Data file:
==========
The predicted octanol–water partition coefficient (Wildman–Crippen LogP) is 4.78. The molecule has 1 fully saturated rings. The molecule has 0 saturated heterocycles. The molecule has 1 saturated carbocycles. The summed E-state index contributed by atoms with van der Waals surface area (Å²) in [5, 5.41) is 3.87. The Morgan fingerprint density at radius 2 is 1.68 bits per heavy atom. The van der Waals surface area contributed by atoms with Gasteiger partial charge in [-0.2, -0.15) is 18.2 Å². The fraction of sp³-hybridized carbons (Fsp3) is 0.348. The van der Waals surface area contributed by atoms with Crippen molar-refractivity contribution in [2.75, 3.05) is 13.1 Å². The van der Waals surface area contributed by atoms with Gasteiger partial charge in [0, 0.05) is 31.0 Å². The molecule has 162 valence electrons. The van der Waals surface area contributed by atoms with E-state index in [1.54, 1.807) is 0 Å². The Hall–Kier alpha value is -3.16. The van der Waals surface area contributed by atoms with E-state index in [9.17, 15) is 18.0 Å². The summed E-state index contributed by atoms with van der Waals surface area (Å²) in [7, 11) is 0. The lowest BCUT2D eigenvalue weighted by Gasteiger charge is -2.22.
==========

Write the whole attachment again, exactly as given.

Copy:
The predicted octanol–water partition coefficient (Wildman–Crippen LogP) is 4.78. The molecule has 1 fully saturated rings. The molecule has 0 saturated heterocycles. The molecule has 1 saturated carbocycles. The summed E-state index contributed by atoms with van der Waals surface area (Å²) in [5, 5.41) is 3.87. The Morgan fingerprint density at radius 2 is 1.68 bits per heavy atom. The van der Waals surface area contributed by atoms with Gasteiger partial charge in [-0.2, -0.15) is 18.2 Å². The fraction of sp³-hybridized carbons (Fsp3) is 0.348. The van der Waals surface area contributed by atoms with Crippen molar-refractivity contribution in [2.75, 3.05) is 13.1 Å². The van der Waals surface area contributed by atoms with Gasteiger partial charge in [0, 0.05) is 31.0 Å². The molecule has 162 valence electrons. The van der Waals surface area contributed by atoms with E-state index in [1.54, 1.807) is 0 Å². The Hall–Kier alpha value is -3.16. The van der Waals surface area contributed by atoms with E-state index in [9.17, 15) is 18.0 Å². The summed E-state index contributed by atoms with van der Waals surface area (Å²) in [7, 11) is 0. The lowest BCUT2D eigenvalue weighted by Gasteiger charge is -2.22.